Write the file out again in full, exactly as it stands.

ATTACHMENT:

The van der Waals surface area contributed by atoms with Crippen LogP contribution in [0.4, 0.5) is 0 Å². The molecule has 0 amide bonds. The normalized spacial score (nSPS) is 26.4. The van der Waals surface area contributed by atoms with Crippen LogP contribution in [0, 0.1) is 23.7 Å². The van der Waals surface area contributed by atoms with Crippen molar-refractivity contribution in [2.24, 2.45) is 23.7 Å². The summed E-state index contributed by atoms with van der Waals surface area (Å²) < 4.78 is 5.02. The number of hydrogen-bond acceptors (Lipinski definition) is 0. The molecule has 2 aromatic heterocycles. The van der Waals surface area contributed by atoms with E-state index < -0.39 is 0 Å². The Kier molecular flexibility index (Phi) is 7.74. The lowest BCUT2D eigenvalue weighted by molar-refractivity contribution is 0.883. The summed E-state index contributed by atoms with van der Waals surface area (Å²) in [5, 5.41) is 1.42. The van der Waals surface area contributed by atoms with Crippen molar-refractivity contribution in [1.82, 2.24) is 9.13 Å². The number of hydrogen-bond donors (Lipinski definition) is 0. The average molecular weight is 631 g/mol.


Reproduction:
The van der Waals surface area contributed by atoms with Crippen LogP contribution in [0.4, 0.5) is 0 Å². The molecule has 0 amide bonds. The normalized spacial score (nSPS) is 26.4. The van der Waals surface area contributed by atoms with Crippen LogP contribution in [0, 0.1) is 23.7 Å². The van der Waals surface area contributed by atoms with Crippen molar-refractivity contribution in [2.24, 2.45) is 23.7 Å². The summed E-state index contributed by atoms with van der Waals surface area (Å²) < 4.78 is 5.02. The number of hydrogen-bond acceptors (Lipinski definition) is 0. The molecule has 2 aromatic heterocycles. The van der Waals surface area contributed by atoms with E-state index < -0.39 is 0 Å². The Kier molecular flexibility index (Phi) is 7.74. The lowest BCUT2D eigenvalue weighted by molar-refractivity contribution is 0.883. The summed E-state index contributed by atoms with van der Waals surface area (Å²) in [5, 5.41) is 1.42. The van der Waals surface area contributed by atoms with Crippen molar-refractivity contribution in [1.82, 2.24) is 9.13 Å². The number of hydrogen-bond donors (Lipinski definition) is 0. The average molecular weight is 631 g/mol.